I've just finished the OC for the first time, with a roleplayed Paladin of Tyr.
I spent Chapter One looking up to Aribeth and Fenthick, distrusting Desther, and was right to do so. I watched helplessly when Fenthick, feeling deep guilt for his only failure of being too trusting, surrendered without a word to defend himself and got hanged as a traitor.
I spent Chapter Two worried about Aribeth, asking her questions between missions, trying to comfort her, listening to her story how she became a paladin: Saved by Tyr himself when she was dying in a blizzard during a vengeful killing spree, learning then to follow the path of true justice instead of revenge.
Then, she told me about her dark dreams, Fenthick's ghost, her growing doubts in her faith and finally seeing Tyr turning his back on her in a dream.
Then, worries in Chapter Three when she disappeared, but Aarin insisted that I had to continue my mission. Later, the utter shock in the Host Tower, learning that she had changed sides, and then having to watch her abjure her allegiance to Tyr and become a Blackguard of Morag, leading the Luskan army against Neverwinter.
Then, I met Lord Nasher, who admitted having sacrificed an innocent Fenthick to satisfy a bloodthirsty crowd, recognizing that his actions might have driven Aribeth into her decision, regretting his judgement.
Haedraline (I'm sure I've got the name wrong) told us that Morag had been influencing Aribeth's dreams, feeding her anger and thirst for revenge.
When I had to fight Aribeth, I accepted her surrender, learned her story (I've shared the dialogue in the NWN Minimal Reload thread, if anyone is interested and has never seen the peaceful outcome) and convinced her that she could still make amends to some extent. She agreed to surrender to Lord Nasher and to give him information about the Luskans, to save people, even if it meant her execution.
Before entering the Source Stone, I talked to Nasher again, suggesting that he could atone for his mistake with Fenthick by showing mercy to Aribeth. He seemed to be ready to give it a thought, at least. Then I talked to Aribeth again in her cell. She had made peace with her fate, even if she might be executed, and seemed grateful for the chance she had to make amends.
Well, and then, not a single word in the epilogue about her fate! I'll never know if Nasher had her executed or not.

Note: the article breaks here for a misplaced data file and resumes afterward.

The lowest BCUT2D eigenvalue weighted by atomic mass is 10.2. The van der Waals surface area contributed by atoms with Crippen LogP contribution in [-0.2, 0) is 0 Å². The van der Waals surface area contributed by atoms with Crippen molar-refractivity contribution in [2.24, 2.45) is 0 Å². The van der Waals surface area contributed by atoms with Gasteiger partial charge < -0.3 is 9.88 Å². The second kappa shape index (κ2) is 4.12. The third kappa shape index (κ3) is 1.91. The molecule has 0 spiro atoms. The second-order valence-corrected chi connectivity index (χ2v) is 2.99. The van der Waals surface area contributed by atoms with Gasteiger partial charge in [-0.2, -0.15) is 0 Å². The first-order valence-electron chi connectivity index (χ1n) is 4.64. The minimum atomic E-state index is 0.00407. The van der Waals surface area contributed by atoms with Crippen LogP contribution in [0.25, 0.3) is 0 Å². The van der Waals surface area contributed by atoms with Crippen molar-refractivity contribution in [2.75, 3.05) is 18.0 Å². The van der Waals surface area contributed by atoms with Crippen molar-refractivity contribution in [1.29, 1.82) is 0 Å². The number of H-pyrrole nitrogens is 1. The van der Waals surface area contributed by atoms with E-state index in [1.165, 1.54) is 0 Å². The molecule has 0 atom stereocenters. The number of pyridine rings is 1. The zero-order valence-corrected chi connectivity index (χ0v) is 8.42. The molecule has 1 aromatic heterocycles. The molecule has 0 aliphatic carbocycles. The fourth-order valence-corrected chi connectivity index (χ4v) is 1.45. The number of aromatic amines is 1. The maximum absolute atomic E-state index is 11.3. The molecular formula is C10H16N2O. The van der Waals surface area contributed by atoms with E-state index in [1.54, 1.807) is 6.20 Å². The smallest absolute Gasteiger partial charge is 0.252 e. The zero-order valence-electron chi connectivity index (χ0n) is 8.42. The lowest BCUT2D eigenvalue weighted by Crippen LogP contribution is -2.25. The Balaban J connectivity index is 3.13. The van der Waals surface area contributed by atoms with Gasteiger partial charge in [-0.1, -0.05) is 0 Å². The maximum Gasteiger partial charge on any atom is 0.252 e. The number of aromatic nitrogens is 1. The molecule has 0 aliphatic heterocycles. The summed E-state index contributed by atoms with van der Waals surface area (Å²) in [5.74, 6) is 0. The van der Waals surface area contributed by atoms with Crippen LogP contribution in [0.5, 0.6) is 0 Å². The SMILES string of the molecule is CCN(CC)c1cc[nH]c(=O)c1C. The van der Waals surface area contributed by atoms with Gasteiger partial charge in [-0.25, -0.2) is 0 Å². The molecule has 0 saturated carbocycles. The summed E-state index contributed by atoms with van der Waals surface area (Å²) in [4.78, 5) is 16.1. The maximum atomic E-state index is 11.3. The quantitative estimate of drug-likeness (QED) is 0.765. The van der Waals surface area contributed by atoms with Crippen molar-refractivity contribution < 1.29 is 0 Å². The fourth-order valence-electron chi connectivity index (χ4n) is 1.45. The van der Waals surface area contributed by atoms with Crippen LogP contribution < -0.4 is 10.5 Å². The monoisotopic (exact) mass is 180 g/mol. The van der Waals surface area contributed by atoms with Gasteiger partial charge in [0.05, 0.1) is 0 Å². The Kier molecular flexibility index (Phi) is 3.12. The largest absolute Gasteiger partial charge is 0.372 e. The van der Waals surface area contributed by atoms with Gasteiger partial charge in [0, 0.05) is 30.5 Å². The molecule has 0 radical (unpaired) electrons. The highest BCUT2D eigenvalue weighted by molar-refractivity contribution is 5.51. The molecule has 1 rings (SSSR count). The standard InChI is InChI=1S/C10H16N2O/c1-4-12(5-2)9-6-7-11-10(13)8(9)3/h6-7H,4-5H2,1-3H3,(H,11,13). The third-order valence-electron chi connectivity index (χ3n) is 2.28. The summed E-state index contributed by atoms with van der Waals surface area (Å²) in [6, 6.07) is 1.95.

My conclusion, my thoughts, especially for a paladin?
First of all, vengeance is not the same as justice. If the failure of one representative of the system makes you question your whole faith, how strong was your faith to begin with?
But Morag influenced her dreams. How much responsibility did Aribeth have for her actions, if she truly thought that the god who had been the center of her life was no longer supporting her?
Where was Tyr? I mean, it's not real life, it's a world where gods are real and intervene all the time. How much is a god of justice worth if he just watches, in a time of crisis where an old race raises to enslave the whole world, while his people are in danger and one of his most loyal servants is executed, guilty only of trusting the wrong man, driving his other most loyal servant into despair?
Where was Tyr when Morag was haunting Aribeth's dreams? Didn't she deserve a fair chance? She had already fallen into vengeful bloodthirst once in her life, before becoming a paladin, and Tyr had saved her.
Did he really lose his trust in his servant, that he didn't protect her, giving her a second chance?
Or maybe that had already been her second chance? She would have died in that blizzard, had Tyr not saved her. Died from the consequences of blind, angry revenge after losing her loved ones. She got saved, got her second chance, to learn and make different decisions in the future. Even with ancient evil infiltrating her mind, and a weak government killing her loved one, she still had her free will, and should have learned from the past. And yet, she fell into her old pattern of anger and vengeance. Does that mean she lost her chance and deserved to die? Does that mean her attempt to make amends doesn't count?
And Nasher: Would he really make the same mistake twice?
I'd like to hear some thoughts, if anyone feels like sharing them. And yes, I know, it's just a story in a game, but I think it's an important lesson and can be seen from a philosophical perspective, considering revenge, justice, mercy, redemption, free will...
(I'm writing on a phone screen during a break at work, so I can't preview or save draft. I apologize in advance for typos or lack of structure)